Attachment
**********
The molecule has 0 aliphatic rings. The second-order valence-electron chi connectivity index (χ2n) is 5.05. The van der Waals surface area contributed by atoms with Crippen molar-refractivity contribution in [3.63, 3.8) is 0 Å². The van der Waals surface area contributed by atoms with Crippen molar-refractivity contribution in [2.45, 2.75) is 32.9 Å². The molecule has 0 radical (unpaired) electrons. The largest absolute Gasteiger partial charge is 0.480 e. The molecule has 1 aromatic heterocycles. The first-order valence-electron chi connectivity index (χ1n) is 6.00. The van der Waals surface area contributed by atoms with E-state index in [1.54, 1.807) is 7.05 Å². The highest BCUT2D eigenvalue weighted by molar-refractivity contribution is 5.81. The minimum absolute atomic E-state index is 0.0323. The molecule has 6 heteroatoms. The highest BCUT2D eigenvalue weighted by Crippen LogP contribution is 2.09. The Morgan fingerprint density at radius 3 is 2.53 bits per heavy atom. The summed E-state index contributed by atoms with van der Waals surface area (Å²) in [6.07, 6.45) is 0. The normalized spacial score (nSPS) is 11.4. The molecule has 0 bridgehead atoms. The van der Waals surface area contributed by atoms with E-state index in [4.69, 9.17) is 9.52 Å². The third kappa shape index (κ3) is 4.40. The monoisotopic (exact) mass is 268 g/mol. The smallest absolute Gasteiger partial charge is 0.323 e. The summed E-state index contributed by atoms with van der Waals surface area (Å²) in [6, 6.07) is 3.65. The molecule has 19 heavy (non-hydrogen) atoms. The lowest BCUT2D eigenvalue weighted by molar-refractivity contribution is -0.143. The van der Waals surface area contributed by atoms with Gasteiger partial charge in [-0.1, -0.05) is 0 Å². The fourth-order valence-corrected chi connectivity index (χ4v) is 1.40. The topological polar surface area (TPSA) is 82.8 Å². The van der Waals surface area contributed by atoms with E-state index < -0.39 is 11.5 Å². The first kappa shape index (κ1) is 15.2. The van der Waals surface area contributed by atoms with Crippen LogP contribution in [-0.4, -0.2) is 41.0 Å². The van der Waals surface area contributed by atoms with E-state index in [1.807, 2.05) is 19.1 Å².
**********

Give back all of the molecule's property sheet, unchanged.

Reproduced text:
The molecule has 0 aliphatic rings. The second-order valence-electron chi connectivity index (χ2n) is 5.05. The van der Waals surface area contributed by atoms with Crippen molar-refractivity contribution in [3.63, 3.8) is 0 Å². The van der Waals surface area contributed by atoms with Crippen molar-refractivity contribution in [2.45, 2.75) is 32.9 Å². The molecule has 0 radical (unpaired) electrons. The largest absolute Gasteiger partial charge is 0.480 e. The molecule has 1 aromatic heterocycles. The first-order valence-electron chi connectivity index (χ1n) is 6.00. The van der Waals surface area contributed by atoms with E-state index in [1.54, 1.807) is 7.05 Å². The highest BCUT2D eigenvalue weighted by molar-refractivity contribution is 5.81. The minimum absolute atomic E-state index is 0.0323. The molecule has 6 heteroatoms. The highest BCUT2D eigenvalue weighted by Crippen LogP contribution is 2.09. The Morgan fingerprint density at radius 3 is 2.53 bits per heavy atom. The summed E-state index contributed by atoms with van der Waals surface area (Å²) in [6.07, 6.45) is 0. The normalized spacial score (nSPS) is 11.4. The molecule has 0 bridgehead atoms. The van der Waals surface area contributed by atoms with E-state index in [4.69, 9.17) is 9.52 Å². The third kappa shape index (κ3) is 4.40. The monoisotopic (exact) mass is 268 g/mol. The smallest absolute Gasteiger partial charge is 0.323 e. The summed E-state index contributed by atoms with van der Waals surface area (Å²) in [6, 6.07) is 3.65. The molecule has 19 heavy (non-hydrogen) atoms. The lowest BCUT2D eigenvalue weighted by molar-refractivity contribution is -0.143. The van der Waals surface area contributed by atoms with Gasteiger partial charge in [-0.1, -0.05) is 0 Å². The fourth-order valence-corrected chi connectivity index (χ4v) is 1.40. The topological polar surface area (TPSA) is 82.8 Å². The van der Waals surface area contributed by atoms with E-state index < -0.39 is 11.5 Å². The first kappa shape index (κ1) is 15.2. The van der Waals surface area contributed by atoms with Crippen LogP contribution in [-0.4, -0.2) is 41.0 Å². The van der Waals surface area contributed by atoms with E-state index in [1.807, 2.05) is 19.1 Å².